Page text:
Dowling, Sandra, Menke, Sabine, McConkey, Roy and Hassan, David (2013) Sport and Disability: The Special Olympics Youth Unified Sports® Programme. In: Managing Sport Social and Cultural Perspectives. Routledge, London, pp. 108-127. ISBN 978-0-415-57216 [Book section]
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The value of sport extends beyond its physical challenges, health benefits or competitive expression, it is known to hold an integral social value with the potential to bring together disparate groups, dispel stigmatizing myths and promote community cohesion. In 2007 the European Commission highlighted the importance of Sport as a vehicle for generating a shared sense of belonging and participation and as a valuable tool in the development of social inclusion, particularly amongst marginalized groups (European Commission on Sport 2007). People with disabilities represent one such marginalized group. The Commission recommends that sports organizations should adapt their infrastructure to take account of the needs of people with disabilities. Primarily this is in terms of ensuring the accessibility of buildings, and providing training to volunteers and staff in sports clubs so that they are able to welcome people with disabilities. (http://ec.europa.eu/sport/white-paper/index_en.htm?cs_mid=116)This chapter will discuss a programme hosted by Special Olympics that aims to promote the inclusion of people with intellectual disabilities through sport, namely the Unified Sports Programme. During 2009-10, an evaluation of this programme, as a model for social inclusion, was carried out by the University of Ulster in Northern Ireland, in association with Special Olympics Europe-Eurasia This chapter will draw on data (using quotations from participants) from this evaluation as it examines the organisation of the Unified Sports programme, both at a structural and practical level. The chapter will also discuss the critical role of programme leaders in delivering the Unified concept. First, following a brief summary of the evaluation methods, and by way of context, this discussion will highlight the common forms of marginalisation experienced by people with intellectual disabilities, and the known benefits to this group of participation in sport whilst it will also provide some background on the Special Olympics movement in a broader sense.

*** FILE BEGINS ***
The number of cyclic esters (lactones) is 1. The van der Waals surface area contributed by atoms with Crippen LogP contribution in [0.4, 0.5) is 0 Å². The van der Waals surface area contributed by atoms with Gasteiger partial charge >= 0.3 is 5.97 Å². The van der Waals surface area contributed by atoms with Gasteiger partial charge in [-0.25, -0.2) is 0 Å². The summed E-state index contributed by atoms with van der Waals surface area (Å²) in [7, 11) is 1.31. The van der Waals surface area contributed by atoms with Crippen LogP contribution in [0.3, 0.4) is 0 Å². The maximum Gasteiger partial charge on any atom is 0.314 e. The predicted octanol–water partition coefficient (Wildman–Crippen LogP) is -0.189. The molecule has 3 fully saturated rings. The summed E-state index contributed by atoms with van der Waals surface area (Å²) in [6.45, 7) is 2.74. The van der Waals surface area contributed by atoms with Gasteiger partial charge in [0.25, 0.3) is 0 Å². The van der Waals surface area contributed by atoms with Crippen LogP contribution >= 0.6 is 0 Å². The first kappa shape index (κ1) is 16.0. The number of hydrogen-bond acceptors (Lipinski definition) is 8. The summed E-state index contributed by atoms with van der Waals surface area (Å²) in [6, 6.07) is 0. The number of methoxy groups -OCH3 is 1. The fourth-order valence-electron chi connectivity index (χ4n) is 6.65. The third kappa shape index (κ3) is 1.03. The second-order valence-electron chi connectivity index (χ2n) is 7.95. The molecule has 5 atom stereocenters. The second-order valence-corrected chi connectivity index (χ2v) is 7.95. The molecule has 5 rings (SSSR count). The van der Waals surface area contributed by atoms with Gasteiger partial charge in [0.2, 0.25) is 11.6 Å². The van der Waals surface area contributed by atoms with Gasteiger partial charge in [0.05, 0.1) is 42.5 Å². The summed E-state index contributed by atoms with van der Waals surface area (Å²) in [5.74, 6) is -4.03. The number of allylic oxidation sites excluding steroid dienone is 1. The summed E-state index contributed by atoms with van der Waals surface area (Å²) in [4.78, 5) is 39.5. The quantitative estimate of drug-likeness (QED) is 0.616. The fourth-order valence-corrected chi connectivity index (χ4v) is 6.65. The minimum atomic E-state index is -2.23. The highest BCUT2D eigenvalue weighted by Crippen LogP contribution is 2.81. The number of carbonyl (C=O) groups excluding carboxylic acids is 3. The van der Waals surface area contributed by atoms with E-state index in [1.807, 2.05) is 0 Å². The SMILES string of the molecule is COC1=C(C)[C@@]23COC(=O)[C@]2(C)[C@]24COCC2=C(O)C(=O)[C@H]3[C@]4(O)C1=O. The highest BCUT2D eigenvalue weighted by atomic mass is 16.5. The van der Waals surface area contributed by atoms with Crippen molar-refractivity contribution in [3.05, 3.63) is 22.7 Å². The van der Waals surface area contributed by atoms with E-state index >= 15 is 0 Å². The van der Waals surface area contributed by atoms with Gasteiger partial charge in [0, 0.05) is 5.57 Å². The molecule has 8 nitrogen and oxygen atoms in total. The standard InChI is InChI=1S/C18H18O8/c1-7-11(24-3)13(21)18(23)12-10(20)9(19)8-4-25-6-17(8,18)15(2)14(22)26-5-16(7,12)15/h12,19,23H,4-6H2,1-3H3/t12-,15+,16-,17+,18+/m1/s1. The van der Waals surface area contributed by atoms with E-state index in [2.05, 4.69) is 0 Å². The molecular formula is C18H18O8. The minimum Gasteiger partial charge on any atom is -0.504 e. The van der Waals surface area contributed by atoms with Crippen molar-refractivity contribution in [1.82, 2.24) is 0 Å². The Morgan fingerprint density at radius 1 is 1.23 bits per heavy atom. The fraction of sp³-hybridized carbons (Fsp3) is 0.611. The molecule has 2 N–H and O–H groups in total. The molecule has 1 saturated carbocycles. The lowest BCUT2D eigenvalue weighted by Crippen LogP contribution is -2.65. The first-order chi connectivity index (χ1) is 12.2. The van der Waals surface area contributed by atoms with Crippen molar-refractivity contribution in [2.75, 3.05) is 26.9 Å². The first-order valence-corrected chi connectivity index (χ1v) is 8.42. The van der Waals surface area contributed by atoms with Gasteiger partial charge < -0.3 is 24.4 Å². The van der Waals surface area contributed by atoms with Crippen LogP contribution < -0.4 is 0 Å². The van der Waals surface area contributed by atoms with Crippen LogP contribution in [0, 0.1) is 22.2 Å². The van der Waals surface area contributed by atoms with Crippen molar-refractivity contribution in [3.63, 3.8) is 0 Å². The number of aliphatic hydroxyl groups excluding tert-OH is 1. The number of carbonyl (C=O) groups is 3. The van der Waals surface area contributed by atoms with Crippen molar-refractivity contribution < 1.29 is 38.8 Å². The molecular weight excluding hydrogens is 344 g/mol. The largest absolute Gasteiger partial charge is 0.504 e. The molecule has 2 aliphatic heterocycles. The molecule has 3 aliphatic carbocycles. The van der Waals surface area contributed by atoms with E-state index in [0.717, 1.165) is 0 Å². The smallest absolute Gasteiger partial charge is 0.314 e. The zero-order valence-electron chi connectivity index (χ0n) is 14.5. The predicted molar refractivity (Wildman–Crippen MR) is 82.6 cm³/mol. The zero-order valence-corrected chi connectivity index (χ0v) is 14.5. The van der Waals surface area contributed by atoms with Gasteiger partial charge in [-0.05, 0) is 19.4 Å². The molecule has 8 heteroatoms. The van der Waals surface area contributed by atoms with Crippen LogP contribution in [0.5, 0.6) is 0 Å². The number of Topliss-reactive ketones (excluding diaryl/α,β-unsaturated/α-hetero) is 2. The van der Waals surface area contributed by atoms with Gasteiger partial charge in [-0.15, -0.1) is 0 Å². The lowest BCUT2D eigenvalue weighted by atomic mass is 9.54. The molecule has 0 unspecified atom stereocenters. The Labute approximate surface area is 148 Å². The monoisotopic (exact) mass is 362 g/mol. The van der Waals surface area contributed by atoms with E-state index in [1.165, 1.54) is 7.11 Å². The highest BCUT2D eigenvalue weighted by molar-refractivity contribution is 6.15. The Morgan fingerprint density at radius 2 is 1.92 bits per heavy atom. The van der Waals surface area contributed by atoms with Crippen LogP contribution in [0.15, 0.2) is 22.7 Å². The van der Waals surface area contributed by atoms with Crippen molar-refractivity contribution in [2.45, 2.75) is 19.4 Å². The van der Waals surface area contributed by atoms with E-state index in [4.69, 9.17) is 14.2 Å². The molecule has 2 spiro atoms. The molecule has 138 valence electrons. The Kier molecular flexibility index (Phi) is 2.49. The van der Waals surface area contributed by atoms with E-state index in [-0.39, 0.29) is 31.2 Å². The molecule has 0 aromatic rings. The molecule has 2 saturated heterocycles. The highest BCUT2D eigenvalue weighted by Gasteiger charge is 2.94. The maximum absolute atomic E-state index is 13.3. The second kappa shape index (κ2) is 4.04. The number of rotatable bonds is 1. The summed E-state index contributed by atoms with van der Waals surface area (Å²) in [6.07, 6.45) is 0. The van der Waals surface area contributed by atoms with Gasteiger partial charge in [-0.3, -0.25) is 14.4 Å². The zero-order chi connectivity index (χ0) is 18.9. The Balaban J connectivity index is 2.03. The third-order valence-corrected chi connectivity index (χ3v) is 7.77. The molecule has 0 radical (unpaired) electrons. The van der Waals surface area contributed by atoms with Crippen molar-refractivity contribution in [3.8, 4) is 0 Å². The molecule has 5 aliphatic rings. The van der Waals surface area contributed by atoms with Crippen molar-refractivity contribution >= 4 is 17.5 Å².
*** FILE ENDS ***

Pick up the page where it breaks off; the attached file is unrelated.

|Item Type:||Book section|
|Keywords:||Sport, Disability, Special Olympics|
|Faculties and Schools:||Faculty of Life and Health Sciences > School of Sport|
Faculty of Life and Health Sciences > School of Nursing
Faculty of Life and Health Sciences
|Research Institutes and Groups:||Sport and Exercise Sciences Research Institute > Centre for Sport in Society|
Institute of Nursing and Health Research
Sport and Exercise Sciences Research Institute
Institute of Nursing and Health Research > Centre for Intellectual and Developmental Disabilities
|Deposited By:||Professor David Hassan|
|Deposited On:||23 Nov 2012 12:36|
|Last Modified:||23 Nov 2012 12:36|
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